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Clinton: U.S. 'doing everything' to find missing American's body

By the CNN Wire
  • Clinton says she is "sickened" by the case
  • Think tank suggests man's death was a case of mistaken identity
  • Report says the couple could have been misidentified as cartel spies

(CNN) -- Secretary of State Hillary Clinton said Thursday the United States is "doing everything that we know how to do" to find the body of an American reported missing in a lake straddling the U.S.-Mexican border.

Clinton told ABC's "Good Morning America" that she is "sickened" by the case involving American David Hartley.

"I hope that we can [find him]," said Clinton. "I mean, the beheaded body of the brave Mexican investigator that just showed up shows what we're dealing with."

She said the United States is "supporting local law enforcement, supporting the authorities on the border, doing everything that we know to do to try to assist in helping to find the body and helping to find the perpetrators."

Clinton's comments came a day after U.S. and Mexican authorities vowed the search for Hartley would continue despite the grisly slaying of the Mexican government's lead investigator in the case.

"We continue the search on this side of the border," Zapata County, Texas, Sheriff Sigifredo Gonzalez Jr. told CNN. "We're also sending a message that we're here."

Hartley is reported to have been shot during a September 30 boating trip by gunmen investigators believe are linked to a Mexican drug gang.

The search resumed after this week's killing of state police official Rolando Armando Flores Villegas, whose severed head was delivered to the Mexican military in a suitcase Tuesday, officials said.

Tiffany Hartley, the missing man's wife, told authorities that her husband was fatally shot during a sightseeing trip the two were taking on Falcon Lake, a reservoir on the Rio Grande. Gonzalez has said the gunmen were likely pirates linked to one of the Mexican drug cartels, and Hartley has said she believes the attackers may still have her husband's body.

Meanwhile, a report issued by a Texas-based think tank suggested Thursday that David Hartley's death may have stemmed from a case of mistaken identity in the ongoing war between two Mexican drug cartels.

The Stratfor report, which cites anonymous sources, noted that David Hartley worked for an oil and gas company with operations in Reynosa, Mexico, and the couple had lived there for two years and had only moved to McAllen, Texas, within the past few months. The truck they drove to Falcon Lake on September 30 still had a license plate from Mexico's Tamaulipas state.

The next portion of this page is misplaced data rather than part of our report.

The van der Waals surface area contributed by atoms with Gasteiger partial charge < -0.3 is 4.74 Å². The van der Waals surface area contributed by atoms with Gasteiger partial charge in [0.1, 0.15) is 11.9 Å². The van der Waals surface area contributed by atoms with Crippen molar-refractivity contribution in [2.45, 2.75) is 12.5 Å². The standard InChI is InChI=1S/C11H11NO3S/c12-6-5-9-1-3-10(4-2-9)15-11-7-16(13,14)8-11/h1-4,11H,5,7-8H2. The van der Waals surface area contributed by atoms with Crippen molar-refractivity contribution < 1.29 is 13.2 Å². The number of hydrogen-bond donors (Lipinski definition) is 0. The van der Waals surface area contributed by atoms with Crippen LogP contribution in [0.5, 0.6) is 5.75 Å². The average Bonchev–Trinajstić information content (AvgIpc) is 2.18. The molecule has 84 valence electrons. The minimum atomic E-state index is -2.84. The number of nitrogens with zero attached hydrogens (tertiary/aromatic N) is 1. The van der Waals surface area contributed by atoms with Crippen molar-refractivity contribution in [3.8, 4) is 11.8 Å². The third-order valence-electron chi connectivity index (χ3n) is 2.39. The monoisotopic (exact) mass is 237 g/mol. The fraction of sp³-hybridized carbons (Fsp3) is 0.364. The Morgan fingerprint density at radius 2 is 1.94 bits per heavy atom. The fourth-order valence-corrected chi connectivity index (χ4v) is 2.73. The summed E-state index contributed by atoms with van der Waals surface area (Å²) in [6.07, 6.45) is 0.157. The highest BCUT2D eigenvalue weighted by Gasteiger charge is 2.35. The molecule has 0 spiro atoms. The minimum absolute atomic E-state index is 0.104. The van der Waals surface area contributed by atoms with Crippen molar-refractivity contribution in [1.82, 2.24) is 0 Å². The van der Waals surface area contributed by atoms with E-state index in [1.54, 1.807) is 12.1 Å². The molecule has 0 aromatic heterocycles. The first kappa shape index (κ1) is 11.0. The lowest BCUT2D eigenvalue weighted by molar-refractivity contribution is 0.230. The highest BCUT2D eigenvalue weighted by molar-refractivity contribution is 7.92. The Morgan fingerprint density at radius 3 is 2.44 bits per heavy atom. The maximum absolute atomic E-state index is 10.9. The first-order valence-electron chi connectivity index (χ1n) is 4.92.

The couple drove their personal watercraft to the Old Guerrero area of the lake, which the report said is a "known battleground in the ongoing war in the Los Zetas and Gulf cartels." The sources told Stratfor both cartels have been known to conduct surveillance and countersurveillance operations on personal watercraft, so Zetas scouts identified them as possible Gulf spies, because of their license plate and their method and direction of travel on Falcon Lake. They were then apparently confronted by "Zetas enforcers," Stratfor said.

The sources told Stratfor the attack was unauthorized by senior Los Zetas members and "a damage control campaign is currently under way ... to identify and eliminate those who engaged the Hartleys without proper authorization." Protocol involves prompt disposition of a body to ensure no evidence can be brought against the group, the report said.

Sources said that "once Hartley was identified as an American, his body was destroyed the same day as the incident to prevent a backlash from the U.S. government against the group," Stratfor said. "With the heavy diplomatic and public pressure on both U.S. and Mexican authorities to find David Hartley's remains in the investigation, the decapitation of Flores Villegas was a stern signal to both the United States and Mexico that no body will be produced and to leave the situation alone."

The Tamaulipas attorney general's office gave conflicting information Monday about whether authorities were pursuing a pair of suspects in Hartley's disappearance.

Gonzalez said the killing of Flores was intended as "a message to Mexico to back off, for the search to stop." But while searchers returned to the 60-mile-long lake Wednesday, the sheriff said the prospects for finding Hartley's body are fading.

"We have to admit that our chances are getting slimmer and slimmer as we go along," he said. "It's hard for the family."

The State Department has said Mexican and U.S. authorities have been conducting separate searches and holding regular meetings, but because the disappearance allegedly occurred on the Mexican side of the border, the United States cannot prosecute or make arrests in the case.

Falcon Lake is about 70 miles west of the Hartleys' home in McAllen.